Acceptable Analytical Practices for Justification of Specifications - Pharmaceutical Technology

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Acceptable Analytical Practices for Justification of Specifications
The concept of Acceptable Analytical Practices (AAPs) was developed by the Analytical Technical Group of the Pharmaceutical Research and Manufacturers of America to share information about how the pharmaceutical industry has implemented chemistry, manufacturing, and controls and quality guidances of the International Conference on Harmonization and worldwide regulatory authorities. The AAP process identifies and addresses critical issues in which guidance is lacking, ambiguous, or contradictory. AAPs were..


Pharmaceutical Technology


Many factors are typically considered in setting quality specifications for pharmaceutical drug substances and drug products. The extent of development and commercial-scale manufacturing experience plays a key role in decisions about how acceptance limits are established. As part of the regulatory dossier, it is important that the sponsor provide key information that justifies the tests, analytical methods used, and acceptance criteria applied for quality assessment of a given drug substance or drug product. Appropriate justification data and scientific background can be critical to successful regulatory approval of the proposed specifications. Although prescriptive guidance on how to set specifications is not universally possible nor practical, greater clarity is desirable regarding what body of data and scientific information provides acceptable justification for a given specification and what general approaches are suitable for evaluating these data.

The contents of such a justification may encompass relevant development data, pharmacopeial standards, International Conference on Harmonization (ICH) requirements, batch data for materials used in toxicology and clinical studies, stability information, and data from validation and commercial batches. In some cases (e.g., content uniformity) there are accepted standard criteria articulated in either pharmacopeias or regulatory guidances. In other cases, such as impurities, there is an expectation that the limits are derived in some manner from the development experience.

In considering what development batch data to include, the first clinical batch and beyond are the critical ones, with greater emphasis placed on data for drug-substance batches made by the same synthetic route as that registered in the application. In the case of a drug product, the development batches that represent the same formulation and composition as that being registered are emphasized. Process experience at various scales of operation and the depth of process understanding also should be clearly communicated in the regulatory filing. In deciding what attributes require a specification, it can be just as important to justify which attributes do not require regulatory specifications as it is for those that do and which are deemed important in controlling quality, safety, and efficacy of pharmaceutical products.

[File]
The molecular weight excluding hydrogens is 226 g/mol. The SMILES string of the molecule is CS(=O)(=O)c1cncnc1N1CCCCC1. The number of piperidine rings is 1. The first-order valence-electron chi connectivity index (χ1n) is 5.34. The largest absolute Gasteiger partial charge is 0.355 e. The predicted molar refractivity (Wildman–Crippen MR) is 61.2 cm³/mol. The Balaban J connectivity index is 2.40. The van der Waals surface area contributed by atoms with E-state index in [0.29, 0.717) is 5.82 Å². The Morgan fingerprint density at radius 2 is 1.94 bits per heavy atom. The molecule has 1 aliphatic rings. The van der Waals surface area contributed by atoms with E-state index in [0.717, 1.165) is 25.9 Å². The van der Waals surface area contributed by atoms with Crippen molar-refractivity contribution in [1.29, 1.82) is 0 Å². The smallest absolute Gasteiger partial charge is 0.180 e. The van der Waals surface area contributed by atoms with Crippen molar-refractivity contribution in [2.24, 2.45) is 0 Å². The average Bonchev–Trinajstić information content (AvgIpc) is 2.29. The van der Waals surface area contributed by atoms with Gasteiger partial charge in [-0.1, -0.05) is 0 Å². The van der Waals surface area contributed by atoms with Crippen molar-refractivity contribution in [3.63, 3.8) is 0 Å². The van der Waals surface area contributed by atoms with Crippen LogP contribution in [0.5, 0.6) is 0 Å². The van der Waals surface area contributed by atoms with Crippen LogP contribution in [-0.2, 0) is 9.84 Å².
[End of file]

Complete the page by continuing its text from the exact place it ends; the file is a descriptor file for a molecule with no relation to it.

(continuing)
The intent of specifications and relationship to "fitness for use"

One of the most difficult challenges in establishing and subsequently justifying specifications is achieving the appropriate balance among all factors, including patient safety and efficacy, scientific data, analytical variability, process knowledge and capability, regulatory requirements, and business issues. There is clear agreement that the safety and efficacy of a drug to the patient are the primary considerations, but beyond these absolute requirements there is less guidance on how to weigh the other aspects in establishing that a drug is fit for use. The greater the extent of the scientific data and understanding available for a quality attribute, the more prominent scientific considerations become in justifying the specification for that attribute.

When only limited manufacturing data are available at the time of filing, a key question is how to position the acceptance criterion for the attribute under consideration with respect to safety results (including acceptable exposure limits), efficacy, and the demonstrated process capability. It is very common that the limit established solely on safety considerations would be considered too loose by regulators while that based on a regulator's perception of process capability would be considered overly restrictive by a sponsor. A regulator's assessment of process capability is based on limited information available at the time of filing and very likely does not reflect the actual process capability. (Throughout the remainder of this article process capability will be used to represent the zone described by both the variability and the position of the mean of the process, both at development or commercial scale. There is no generally accepted definition for this term in the context of pharmaceutical specifications, leading to widely varying interpretations of this concept, particularly between industry and regulators.)


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